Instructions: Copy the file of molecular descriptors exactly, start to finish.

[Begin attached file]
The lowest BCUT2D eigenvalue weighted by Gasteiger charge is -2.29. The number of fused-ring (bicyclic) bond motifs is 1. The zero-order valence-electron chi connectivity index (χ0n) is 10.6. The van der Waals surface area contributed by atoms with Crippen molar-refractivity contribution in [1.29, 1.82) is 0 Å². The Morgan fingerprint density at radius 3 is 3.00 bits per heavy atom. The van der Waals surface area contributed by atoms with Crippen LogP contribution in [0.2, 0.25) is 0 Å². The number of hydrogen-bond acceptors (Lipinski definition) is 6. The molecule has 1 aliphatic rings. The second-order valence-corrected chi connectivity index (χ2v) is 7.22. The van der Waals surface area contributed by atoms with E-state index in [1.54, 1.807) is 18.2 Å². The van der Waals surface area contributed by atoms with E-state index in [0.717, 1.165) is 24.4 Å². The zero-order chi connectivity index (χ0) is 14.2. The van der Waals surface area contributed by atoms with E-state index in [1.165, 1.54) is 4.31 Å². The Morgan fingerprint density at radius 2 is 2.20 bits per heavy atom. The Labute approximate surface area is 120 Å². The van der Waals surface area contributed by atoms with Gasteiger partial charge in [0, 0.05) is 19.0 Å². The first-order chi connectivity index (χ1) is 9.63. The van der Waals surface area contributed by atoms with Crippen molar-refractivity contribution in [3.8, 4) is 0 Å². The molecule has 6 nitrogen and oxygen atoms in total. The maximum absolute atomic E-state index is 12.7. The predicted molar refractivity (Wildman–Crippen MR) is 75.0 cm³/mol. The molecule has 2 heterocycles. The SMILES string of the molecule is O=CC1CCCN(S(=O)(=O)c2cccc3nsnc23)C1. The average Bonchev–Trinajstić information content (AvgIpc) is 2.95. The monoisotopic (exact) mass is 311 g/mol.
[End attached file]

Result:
The lowest BCUT2D eigenvalue weighted by Gasteiger charge is -2.29. The number of fused-ring (bicyclic) bond motifs is 1. The zero-order valence-electron chi connectivity index (χ0n) is 10.6. The van der Waals surface area contributed by atoms with Crippen molar-refractivity contribution in [1.29, 1.82) is 0 Å². The Morgan fingerprint density at radius 3 is 3.00 bits per heavy atom. The van der Waals surface area contributed by atoms with Crippen LogP contribution in [0.2, 0.25) is 0 Å². The number of hydrogen-bond acceptors (Lipinski definition) is 6. The molecule has 1 aliphatic rings. The second-order valence-corrected chi connectivity index (χ2v) is 7.22. The van der Waals surface area contributed by atoms with E-state index in [1.54, 1.807) is 18.2 Å². The van der Waals surface area contributed by atoms with E-state index in [0.717, 1.165) is 24.4 Å². The zero-order chi connectivity index (χ0) is 14.2. The van der Waals surface area contributed by atoms with E-state index in [1.165, 1.54) is 4.31 Å². The Morgan fingerprint density at radius 2 is 2.20 bits per heavy atom. The Labute approximate surface area is 120 Å². The van der Waals surface area contributed by atoms with Gasteiger partial charge in [0, 0.05) is 19.0 Å². The first-order chi connectivity index (χ1) is 9.63. The van der Waals surface area contributed by atoms with Crippen molar-refractivity contribution in [3.8, 4) is 0 Å². The molecule has 6 nitrogen and oxygen atoms in total. The maximum absolute atomic E-state index is 12.7. The predicted molar refractivity (Wildman–Crippen MR) is 75.0 cm³/mol. The molecule has 2 heterocycles. The SMILES string of the molecule is O=CC1CCCN(S(=O)(=O)c2cccc3nsnc23)C1. The average Bonchev–Trinajstić information content (AvgIpc) is 2.95. The monoisotopic (exact) mass is 311 g/mol.